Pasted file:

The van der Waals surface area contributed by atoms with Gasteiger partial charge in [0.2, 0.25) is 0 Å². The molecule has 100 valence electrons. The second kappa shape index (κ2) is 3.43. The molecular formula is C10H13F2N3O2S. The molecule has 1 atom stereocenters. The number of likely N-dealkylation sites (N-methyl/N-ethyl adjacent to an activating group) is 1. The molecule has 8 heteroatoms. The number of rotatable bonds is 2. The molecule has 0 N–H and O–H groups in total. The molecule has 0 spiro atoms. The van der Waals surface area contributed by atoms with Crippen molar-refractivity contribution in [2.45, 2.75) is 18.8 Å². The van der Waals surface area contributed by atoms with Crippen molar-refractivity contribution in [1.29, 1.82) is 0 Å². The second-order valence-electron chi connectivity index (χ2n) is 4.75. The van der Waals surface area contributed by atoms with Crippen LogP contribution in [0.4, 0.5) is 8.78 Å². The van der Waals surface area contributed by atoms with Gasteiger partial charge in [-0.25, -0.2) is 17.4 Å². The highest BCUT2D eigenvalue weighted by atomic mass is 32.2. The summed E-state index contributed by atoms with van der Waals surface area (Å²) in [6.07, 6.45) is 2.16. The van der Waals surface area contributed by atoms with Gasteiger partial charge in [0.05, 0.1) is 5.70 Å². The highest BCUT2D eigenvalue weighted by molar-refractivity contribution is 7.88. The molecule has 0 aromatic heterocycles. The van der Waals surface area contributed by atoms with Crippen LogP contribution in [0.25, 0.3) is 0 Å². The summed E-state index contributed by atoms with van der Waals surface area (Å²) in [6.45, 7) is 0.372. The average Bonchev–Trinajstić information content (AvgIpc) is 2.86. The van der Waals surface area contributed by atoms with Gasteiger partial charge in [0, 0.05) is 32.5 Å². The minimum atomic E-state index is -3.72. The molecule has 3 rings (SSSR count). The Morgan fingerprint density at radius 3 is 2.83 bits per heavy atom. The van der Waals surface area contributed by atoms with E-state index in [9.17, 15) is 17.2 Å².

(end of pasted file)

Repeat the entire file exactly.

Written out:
The van der Waals surface area contributed by atoms with Gasteiger partial charge in [0.2, 0.25) is 0 Å². The molecule has 100 valence electrons. The second kappa shape index (κ2) is 3.43. The molecular formula is C10H13F2N3O2S. The molecule has 1 atom stereocenters. The number of likely N-dealkylation sites (N-methyl/N-ethyl adjacent to an activating group) is 1. The molecule has 8 heteroatoms. The number of rotatable bonds is 2. The molecule has 0 N–H and O–H groups in total. The molecule has 0 spiro atoms. The van der Waals surface area contributed by atoms with Crippen molar-refractivity contribution in [2.45, 2.75) is 18.8 Å². The van der Waals surface area contributed by atoms with Crippen molar-refractivity contribution in [1.29, 1.82) is 0 Å². The second-order valence-electron chi connectivity index (χ2n) is 4.75. The van der Waals surface area contributed by atoms with Crippen LogP contribution in [0.4, 0.5) is 8.78 Å². The van der Waals surface area contributed by atoms with Gasteiger partial charge in [-0.25, -0.2) is 17.4 Å². The highest BCUT2D eigenvalue weighted by atomic mass is 32.2. The summed E-state index contributed by atoms with van der Waals surface area (Å²) in [6.07, 6.45) is 2.16. The van der Waals surface area contributed by atoms with Gasteiger partial charge in [0.05, 0.1) is 5.70 Å². The highest BCUT2D eigenvalue weighted by molar-refractivity contribution is 7.88. The molecule has 0 aromatic heterocycles. The van der Waals surface area contributed by atoms with Crippen LogP contribution in [0.25, 0.3) is 0 Å². The summed E-state index contributed by atoms with van der Waals surface area (Å²) in [6.45, 7) is 0.372. The average Bonchev–Trinajstić information content (AvgIpc) is 2.86. The van der Waals surface area contributed by atoms with Gasteiger partial charge in [0, 0.05) is 32.5 Å². The minimum atomic E-state index is -3.72. The molecule has 3 rings (SSSR count). The Morgan fingerprint density at radius 3 is 2.83 bits per heavy atom. The van der Waals surface area contributed by atoms with E-state index in [9.17, 15) is 17.2 Å².